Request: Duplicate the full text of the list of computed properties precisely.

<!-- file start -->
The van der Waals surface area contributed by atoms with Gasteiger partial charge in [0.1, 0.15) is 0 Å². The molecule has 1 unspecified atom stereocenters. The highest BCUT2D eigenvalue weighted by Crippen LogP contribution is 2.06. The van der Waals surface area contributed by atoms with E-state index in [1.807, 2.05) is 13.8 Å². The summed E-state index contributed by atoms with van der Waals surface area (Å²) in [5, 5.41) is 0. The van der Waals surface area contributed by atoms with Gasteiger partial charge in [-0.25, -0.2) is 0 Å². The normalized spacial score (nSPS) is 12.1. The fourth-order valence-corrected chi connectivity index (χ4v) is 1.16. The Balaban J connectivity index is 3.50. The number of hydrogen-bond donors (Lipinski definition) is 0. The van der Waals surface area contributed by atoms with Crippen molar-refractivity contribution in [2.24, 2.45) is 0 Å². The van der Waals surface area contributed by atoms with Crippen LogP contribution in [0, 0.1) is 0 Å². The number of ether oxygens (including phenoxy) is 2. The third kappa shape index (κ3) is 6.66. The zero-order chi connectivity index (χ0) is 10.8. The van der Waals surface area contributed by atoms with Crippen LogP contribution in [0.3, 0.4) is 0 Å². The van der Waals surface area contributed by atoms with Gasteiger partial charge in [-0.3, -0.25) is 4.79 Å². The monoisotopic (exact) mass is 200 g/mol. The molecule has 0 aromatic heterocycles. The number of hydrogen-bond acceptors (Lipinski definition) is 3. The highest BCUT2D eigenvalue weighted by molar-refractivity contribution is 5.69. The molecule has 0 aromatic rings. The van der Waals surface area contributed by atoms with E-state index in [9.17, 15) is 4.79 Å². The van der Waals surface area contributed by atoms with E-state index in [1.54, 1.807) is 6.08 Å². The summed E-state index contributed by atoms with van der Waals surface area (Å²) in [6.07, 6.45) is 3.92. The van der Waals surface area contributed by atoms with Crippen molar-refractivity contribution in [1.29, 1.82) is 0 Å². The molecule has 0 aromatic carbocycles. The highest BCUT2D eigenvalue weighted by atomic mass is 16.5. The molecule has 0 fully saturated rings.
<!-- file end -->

The van der Waals surface area contributed by atoms with Gasteiger partial charge in [0.1, 0.15) is 0 Å². The molecule has 1 unspecified atom stereocenters. The highest BCUT2D eigenvalue weighted by Crippen LogP contribution is 2.06. The van der Waals surface area contributed by atoms with E-state index in [1.807, 2.05) is 13.8 Å². The summed E-state index contributed by atoms with van der Waals surface area (Å²) in [5, 5.41) is 0. The van der Waals surface area contributed by atoms with Gasteiger partial charge in [-0.25, -0.2) is 0 Å². The normalized spacial score (nSPS) is 12.1. The fourth-order valence-corrected chi connectivity index (χ4v) is 1.16. The Balaban J connectivity index is 3.50. The number of hydrogen-bond donors (Lipinski definition) is 0. The van der Waals surface area contributed by atoms with Crippen molar-refractivity contribution in [2.24, 2.45) is 0 Å². The van der Waals surface area contributed by atoms with Crippen LogP contribution in [0, 0.1) is 0 Å². The number of ether oxygens (including phenoxy) is 2. The third kappa shape index (κ3) is 6.66. The zero-order chi connectivity index (χ0) is 10.8. The van der Waals surface area contributed by atoms with Crippen LogP contribution in [0.3, 0.4) is 0 Å². The van der Waals surface area contributed by atoms with Gasteiger partial charge in [-0.3, -0.25) is 4.79 Å². The monoisotopic (exact) mass is 200 g/mol. The molecule has 0 aromatic heterocycles. The number of hydrogen-bond acceptors (Lipinski definition) is 3. The highest BCUT2D eigenvalue weighted by molar-refractivity contribution is 5.69. The molecule has 0 aromatic rings. The van der Waals surface area contributed by atoms with E-state index in [9.17, 15) is 4.79 Å². The van der Waals surface area contributed by atoms with E-state index in [1.54, 1.807) is 6.08 Å². The summed E-state index contributed by atoms with van der Waals surface area (Å²) in [6.07, 6.45) is 3.92. The van der Waals surface area contributed by atoms with Crippen molar-refractivity contribution in [1.29, 1.82) is 0 Å². The molecule has 0 aromatic carbocycles. The highest BCUT2D eigenvalue weighted by atomic mass is 16.5. The molecule has 0 fully saturated rings.